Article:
Michael Latta was an overshadowed part of the Capitals’ deadline-day trade that brought Martin Erat to Washington last spring. As he prepares for his first full season in the organization, the young forward knows there’s an opportunity for him with the Capitals especially after Matt Hendricks left as a free agent.
“As a young, right-handed centerman that kind of plays a role similar to Hendricks,” Latta said, “I see him leave and I’m sure Caps fans are upset and I heard nothing but good things about him, but he leaves and maybe that opens up a spot for me. You never know. It’s nice for myself, personally and selfishly that he’s gone, so we’ll see. Hopefully I can do what he did and earn a spot here.
“I want to play in the NHL,” Latta said. “Hoping I come to camp I give myself the best chance to make an impression, leave an impression and stick with the club.”
Having already established himself as an AHL regular in the past two seasons Latta, 22, ordinarily wouldn’t have been invited to development camp this week in Arlington. Given that he’s new to the organization, though, General Manager George McPhee wanted him to attend Monday so he could go through the on-ice testing and familiarize himself with the facilities and arena.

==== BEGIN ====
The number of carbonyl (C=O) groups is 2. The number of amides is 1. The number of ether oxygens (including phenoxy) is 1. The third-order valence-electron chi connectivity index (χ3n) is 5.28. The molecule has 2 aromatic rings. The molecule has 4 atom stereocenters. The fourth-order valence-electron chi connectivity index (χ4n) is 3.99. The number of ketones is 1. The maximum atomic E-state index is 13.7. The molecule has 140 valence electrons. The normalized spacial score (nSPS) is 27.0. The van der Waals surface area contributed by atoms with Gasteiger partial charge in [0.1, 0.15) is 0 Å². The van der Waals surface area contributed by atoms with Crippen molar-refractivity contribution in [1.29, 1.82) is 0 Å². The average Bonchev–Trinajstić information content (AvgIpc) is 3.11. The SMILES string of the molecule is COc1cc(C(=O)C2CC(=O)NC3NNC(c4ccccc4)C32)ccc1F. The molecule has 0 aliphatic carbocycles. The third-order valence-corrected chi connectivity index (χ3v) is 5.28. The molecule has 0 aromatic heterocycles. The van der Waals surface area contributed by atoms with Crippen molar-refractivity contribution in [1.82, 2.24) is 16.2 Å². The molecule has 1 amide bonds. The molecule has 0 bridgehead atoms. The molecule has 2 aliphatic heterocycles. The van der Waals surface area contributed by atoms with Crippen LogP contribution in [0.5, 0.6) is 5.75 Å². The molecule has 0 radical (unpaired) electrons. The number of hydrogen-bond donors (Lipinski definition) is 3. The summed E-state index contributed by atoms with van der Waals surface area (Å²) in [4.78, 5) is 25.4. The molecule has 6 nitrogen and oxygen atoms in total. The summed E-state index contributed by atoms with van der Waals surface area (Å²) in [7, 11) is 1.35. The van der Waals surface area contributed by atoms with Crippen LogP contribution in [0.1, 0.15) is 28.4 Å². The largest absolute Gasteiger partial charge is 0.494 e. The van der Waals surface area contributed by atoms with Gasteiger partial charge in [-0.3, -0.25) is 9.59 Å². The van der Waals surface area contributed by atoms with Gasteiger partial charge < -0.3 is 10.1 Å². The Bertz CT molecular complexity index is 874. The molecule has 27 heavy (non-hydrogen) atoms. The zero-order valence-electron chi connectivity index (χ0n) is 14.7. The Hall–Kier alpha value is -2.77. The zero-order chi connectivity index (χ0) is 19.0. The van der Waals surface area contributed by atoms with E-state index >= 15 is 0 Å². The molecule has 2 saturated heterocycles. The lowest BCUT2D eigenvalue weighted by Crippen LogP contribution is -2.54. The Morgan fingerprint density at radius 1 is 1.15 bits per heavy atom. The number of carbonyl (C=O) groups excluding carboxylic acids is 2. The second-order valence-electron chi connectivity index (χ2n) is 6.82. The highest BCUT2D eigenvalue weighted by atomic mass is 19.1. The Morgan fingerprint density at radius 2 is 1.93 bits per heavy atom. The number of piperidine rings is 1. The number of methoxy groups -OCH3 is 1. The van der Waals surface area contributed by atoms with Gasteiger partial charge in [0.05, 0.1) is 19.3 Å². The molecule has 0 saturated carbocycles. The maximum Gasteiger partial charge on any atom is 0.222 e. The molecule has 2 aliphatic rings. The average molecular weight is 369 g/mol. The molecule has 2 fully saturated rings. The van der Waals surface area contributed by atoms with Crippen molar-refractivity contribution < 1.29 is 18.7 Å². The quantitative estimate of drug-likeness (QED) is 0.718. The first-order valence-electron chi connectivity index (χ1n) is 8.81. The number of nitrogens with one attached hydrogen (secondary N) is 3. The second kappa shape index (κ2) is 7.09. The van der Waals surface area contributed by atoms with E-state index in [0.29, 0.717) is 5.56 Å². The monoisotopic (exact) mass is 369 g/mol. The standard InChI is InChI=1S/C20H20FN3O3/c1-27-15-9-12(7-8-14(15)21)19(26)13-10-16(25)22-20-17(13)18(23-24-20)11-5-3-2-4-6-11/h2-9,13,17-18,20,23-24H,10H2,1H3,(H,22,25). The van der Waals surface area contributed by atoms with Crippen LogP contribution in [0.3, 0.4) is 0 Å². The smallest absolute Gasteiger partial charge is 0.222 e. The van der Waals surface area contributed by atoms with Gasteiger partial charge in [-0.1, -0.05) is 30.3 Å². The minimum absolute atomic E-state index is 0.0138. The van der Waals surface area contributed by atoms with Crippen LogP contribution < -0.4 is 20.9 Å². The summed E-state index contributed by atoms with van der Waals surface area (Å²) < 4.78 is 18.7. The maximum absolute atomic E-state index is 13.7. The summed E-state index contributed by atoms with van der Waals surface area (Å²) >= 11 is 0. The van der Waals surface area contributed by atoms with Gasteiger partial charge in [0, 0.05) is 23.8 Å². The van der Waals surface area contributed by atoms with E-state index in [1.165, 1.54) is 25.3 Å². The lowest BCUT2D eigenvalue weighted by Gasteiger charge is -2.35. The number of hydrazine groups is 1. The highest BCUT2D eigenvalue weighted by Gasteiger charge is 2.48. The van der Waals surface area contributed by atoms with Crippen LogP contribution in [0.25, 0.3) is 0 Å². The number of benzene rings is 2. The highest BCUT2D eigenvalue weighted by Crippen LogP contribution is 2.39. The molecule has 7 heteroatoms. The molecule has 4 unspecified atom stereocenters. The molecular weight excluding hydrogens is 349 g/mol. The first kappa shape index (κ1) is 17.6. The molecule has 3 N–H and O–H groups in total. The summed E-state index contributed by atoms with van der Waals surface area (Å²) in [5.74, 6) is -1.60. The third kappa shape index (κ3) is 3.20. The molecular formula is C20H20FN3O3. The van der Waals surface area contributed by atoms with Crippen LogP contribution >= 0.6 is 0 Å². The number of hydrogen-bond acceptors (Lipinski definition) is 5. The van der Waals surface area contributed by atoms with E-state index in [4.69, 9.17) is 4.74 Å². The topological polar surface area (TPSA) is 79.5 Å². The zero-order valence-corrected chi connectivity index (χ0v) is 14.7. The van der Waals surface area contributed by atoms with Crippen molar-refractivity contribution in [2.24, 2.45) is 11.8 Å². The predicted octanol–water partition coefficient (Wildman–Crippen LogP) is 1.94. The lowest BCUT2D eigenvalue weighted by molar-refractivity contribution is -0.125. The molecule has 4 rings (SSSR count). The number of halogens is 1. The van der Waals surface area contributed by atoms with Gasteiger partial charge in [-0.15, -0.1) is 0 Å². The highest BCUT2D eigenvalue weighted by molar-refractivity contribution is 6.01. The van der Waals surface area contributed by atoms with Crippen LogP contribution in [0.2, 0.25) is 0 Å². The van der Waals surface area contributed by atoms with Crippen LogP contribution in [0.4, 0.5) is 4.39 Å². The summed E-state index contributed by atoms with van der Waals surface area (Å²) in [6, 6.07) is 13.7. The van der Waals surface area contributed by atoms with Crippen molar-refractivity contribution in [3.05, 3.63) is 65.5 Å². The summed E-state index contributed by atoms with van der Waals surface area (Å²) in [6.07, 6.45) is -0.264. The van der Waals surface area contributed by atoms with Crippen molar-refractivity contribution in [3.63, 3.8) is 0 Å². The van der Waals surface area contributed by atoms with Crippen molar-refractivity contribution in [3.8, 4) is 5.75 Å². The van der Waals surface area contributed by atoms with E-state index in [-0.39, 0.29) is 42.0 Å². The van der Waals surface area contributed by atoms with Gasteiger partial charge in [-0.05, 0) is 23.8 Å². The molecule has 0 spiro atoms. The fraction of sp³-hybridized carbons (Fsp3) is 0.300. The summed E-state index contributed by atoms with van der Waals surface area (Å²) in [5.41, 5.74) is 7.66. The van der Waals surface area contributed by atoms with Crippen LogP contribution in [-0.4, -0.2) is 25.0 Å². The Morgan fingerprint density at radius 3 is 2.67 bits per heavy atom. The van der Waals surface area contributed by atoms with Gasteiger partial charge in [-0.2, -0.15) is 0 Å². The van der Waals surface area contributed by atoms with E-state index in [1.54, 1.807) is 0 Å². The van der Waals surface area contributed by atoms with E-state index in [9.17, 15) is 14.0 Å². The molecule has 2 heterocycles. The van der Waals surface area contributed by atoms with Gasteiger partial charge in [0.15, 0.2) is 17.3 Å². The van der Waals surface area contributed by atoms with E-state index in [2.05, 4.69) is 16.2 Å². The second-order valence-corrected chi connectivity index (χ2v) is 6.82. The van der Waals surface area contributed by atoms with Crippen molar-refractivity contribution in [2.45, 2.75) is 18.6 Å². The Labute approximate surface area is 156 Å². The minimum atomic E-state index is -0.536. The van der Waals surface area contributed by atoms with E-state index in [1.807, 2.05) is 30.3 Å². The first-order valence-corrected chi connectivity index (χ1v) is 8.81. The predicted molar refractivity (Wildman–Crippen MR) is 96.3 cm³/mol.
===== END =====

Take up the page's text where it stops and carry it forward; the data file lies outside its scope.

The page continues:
He’s had an opportunity to work with Coach Adam Oates a bit and get to know the system and is excited about the potential to learn more about how to develop as a player.
“It’s interesting a lot of little things that Coach Oates does, really minor things that he changes that make so much sense that no one else seems to grasp,” Latta said. “It’s really interesting. I learned a lot of little, new things that maybe I wouldn’t have picked up with any organization. I’m happy to be here. I like the way they play, it’s kind of innovative and it’s a new style of hockey.”
Latta appeared in 14 games (regular season and playoffs) with the Hershey Bears last year after the trade, recording three goals and three assists in that span. He centered the Bears’ third line, serving a shut-down role that he hopes to have in the NHL one day. But the core foundation of Latta’s game is something that most teams can’t have enough of – grit and hard work.
Asking Latta to step into the Capitals’ roster and take on all the duties Hendricks had immediately isn’t realistic, but the Toronto native will have a chance in September to show whether he’s ready to make the jump. At the very least, it wouldn’t be surprising to see him spend some time with the Capitals as a call up next season.
“He’s a pretty frisky guy,” McPhee said. “Plays the game real hard and our scouts have liked the way he’s played over the last couple of seasons. So he’s going to get a good look.”